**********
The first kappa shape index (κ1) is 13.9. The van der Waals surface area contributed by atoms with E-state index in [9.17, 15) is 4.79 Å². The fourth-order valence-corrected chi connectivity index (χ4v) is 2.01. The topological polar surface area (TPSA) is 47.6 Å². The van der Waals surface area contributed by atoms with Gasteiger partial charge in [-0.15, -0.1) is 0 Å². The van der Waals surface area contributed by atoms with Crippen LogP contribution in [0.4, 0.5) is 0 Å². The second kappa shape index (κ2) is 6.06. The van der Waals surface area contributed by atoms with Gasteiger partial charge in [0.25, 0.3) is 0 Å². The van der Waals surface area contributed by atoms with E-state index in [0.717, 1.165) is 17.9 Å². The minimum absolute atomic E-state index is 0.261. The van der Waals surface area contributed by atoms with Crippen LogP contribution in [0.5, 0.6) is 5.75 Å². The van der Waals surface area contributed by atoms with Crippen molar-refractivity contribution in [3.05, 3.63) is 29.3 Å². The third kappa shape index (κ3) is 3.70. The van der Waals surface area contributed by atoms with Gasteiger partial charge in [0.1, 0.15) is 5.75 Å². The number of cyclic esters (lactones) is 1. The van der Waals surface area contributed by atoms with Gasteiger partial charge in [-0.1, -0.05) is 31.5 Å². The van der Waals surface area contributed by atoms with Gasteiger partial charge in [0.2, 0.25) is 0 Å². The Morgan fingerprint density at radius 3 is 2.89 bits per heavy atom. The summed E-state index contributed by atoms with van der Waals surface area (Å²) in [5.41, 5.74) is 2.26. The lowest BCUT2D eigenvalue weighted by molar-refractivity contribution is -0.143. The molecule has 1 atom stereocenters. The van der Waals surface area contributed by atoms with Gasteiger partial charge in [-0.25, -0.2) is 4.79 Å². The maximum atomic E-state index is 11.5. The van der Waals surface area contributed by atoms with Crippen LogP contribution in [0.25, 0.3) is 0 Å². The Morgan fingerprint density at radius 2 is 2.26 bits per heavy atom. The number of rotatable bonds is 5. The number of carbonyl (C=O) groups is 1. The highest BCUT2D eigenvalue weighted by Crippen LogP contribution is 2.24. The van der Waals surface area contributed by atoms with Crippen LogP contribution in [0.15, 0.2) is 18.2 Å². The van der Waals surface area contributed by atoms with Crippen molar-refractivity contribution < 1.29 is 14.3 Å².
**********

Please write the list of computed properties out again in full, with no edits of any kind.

The first kappa shape index (κ1) is 13.9. The van der Waals surface area contributed by atoms with E-state index in [9.17, 15) is 4.79 Å². The fourth-order valence-corrected chi connectivity index (χ4v) is 2.01. The topological polar surface area (TPSA) is 47.6 Å². The van der Waals surface area contributed by atoms with Gasteiger partial charge in [-0.15, -0.1) is 0 Å². The van der Waals surface area contributed by atoms with Crippen LogP contribution in [0.4, 0.5) is 0 Å². The second kappa shape index (κ2) is 6.06. The van der Waals surface area contributed by atoms with Gasteiger partial charge in [0.25, 0.3) is 0 Å². The van der Waals surface area contributed by atoms with E-state index in [0.717, 1.165) is 17.9 Å². The minimum absolute atomic E-state index is 0.261. The van der Waals surface area contributed by atoms with Crippen LogP contribution in [0.5, 0.6) is 5.75 Å². The van der Waals surface area contributed by atoms with Crippen molar-refractivity contribution in [3.05, 3.63) is 29.3 Å². The third kappa shape index (κ3) is 3.70. The van der Waals surface area contributed by atoms with Gasteiger partial charge in [0.1, 0.15) is 5.75 Å². The number of cyclic esters (lactones) is 1. The van der Waals surface area contributed by atoms with Gasteiger partial charge in [-0.1, -0.05) is 31.5 Å². The van der Waals surface area contributed by atoms with Gasteiger partial charge in [0.2, 0.25) is 0 Å². The Morgan fingerprint density at radius 3 is 2.89 bits per heavy atom. The summed E-state index contributed by atoms with van der Waals surface area (Å²) in [5.41, 5.74) is 2.26. The lowest BCUT2D eigenvalue weighted by molar-refractivity contribution is -0.143. The molecule has 1 atom stereocenters. The van der Waals surface area contributed by atoms with Gasteiger partial charge in [-0.25, -0.2) is 4.79 Å². The maximum atomic E-state index is 11.5. The van der Waals surface area contributed by atoms with Crippen LogP contribution in [0.25, 0.3) is 0 Å². The Morgan fingerprint density at radius 2 is 2.26 bits per heavy atom. The number of rotatable bonds is 5. The number of carbonyl (C=O) groups is 1. The highest BCUT2D eigenvalue weighted by Crippen LogP contribution is 2.24. The van der Waals surface area contributed by atoms with Crippen LogP contribution in [0.15, 0.2) is 18.2 Å². The van der Waals surface area contributed by atoms with Crippen molar-refractivity contribution < 1.29 is 14.3 Å².